Facebook VP says 2-year suspension of Trump from platform ‘justified’
Facebook’s vice president of global affairs, Nick Clegg, said on Sunday that the two-year suspension of former President Trump from its platform was “justified” despite widespread criticisms of the decision.
“We understand that making a decision like this is controversial, it’s shouted out, if you like, from both sides, from those people who feel that Donald Trump should be back on the platform immediately and from those who say he should be banned forever. It receives criticism from all sides,” Clegg told “This Week” host George Stephanopoulos on ABC.
Facebook said on Friday that it would uphold a suspension of Trump’s account for two years, lasting at least until January 2023, after which it would evaluate whether the “risk to public safety” of restoring Trump’s account has abated.
Clegg said on Sunday that the decision was not based on taking a side politically, but “just to do so in a way that’s fair, transparent, proportionate in line with our rules and crucially is responsive to the comments and criticisms that Facebook received when we first suspended Donald Trump from Facebook.”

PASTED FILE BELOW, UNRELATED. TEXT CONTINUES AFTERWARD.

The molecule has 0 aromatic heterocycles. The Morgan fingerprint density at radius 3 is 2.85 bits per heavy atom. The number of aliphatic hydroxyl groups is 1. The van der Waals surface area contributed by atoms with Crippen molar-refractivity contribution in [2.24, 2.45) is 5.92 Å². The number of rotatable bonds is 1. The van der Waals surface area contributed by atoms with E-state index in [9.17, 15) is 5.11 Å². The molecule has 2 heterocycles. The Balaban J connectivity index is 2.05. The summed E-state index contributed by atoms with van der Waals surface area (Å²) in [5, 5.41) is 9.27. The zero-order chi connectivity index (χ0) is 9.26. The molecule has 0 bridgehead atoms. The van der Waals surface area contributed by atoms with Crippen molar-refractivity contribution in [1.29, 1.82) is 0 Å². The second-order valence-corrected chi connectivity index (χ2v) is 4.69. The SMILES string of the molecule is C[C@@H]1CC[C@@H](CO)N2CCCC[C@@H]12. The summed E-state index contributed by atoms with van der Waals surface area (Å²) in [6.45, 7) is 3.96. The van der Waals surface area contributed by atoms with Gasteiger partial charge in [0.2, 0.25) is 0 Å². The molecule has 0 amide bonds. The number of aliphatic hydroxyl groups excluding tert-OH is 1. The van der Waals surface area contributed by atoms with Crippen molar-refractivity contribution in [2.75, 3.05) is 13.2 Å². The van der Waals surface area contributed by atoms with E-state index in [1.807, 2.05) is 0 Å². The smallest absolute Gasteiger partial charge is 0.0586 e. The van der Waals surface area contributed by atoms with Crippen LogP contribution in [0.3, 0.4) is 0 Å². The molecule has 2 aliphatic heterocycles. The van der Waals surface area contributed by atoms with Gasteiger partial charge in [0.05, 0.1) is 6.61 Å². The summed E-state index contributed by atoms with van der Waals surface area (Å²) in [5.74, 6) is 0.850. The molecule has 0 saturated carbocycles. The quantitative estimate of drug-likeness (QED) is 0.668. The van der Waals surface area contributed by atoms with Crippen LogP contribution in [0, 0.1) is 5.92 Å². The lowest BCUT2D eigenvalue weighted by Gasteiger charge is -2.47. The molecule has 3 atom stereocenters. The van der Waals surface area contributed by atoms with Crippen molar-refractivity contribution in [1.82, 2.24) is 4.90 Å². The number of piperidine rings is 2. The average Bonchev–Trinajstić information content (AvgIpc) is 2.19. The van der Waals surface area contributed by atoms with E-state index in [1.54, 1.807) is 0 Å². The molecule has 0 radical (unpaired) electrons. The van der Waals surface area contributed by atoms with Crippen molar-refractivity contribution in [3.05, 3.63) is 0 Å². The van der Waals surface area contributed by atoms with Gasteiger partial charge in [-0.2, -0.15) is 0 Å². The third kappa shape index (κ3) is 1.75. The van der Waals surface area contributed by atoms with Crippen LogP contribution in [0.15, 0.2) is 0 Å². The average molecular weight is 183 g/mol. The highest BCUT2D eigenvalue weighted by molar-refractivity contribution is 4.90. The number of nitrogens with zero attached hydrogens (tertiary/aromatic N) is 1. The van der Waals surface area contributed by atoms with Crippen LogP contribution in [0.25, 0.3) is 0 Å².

Trump, meanwhile, has called the suspension an “insult” to Americans who voted for him.
But Clegg during the ABC interview pointed to the independent Oversight Board’s conclusion that Facebook was right to suspend Trump from it’ platform but shouldn’t do so in an “indefinite way.”
“We’ve now laid out those penalties and explained why we think in this particular case, the most severe penalty is justified,” Clegg said.
When asked whether lies about the election being stolen from him would also justify Trump’s suspension from the platform, something the former president reiterated in a speech in North Carolina on Saturday, Clegg said Facebook would not take the job of policing all speech.
“I don’t think anybody wants a private company like Facebook to be vetting everything that people say on social media for its precise accuracy and then booting people off the platform if what they say is inaccurate,” Clegg said. “We can explain to users that independent fact checkers might find something to be inaccurate. I don’t think they want Facebook to be a sort of truth police.”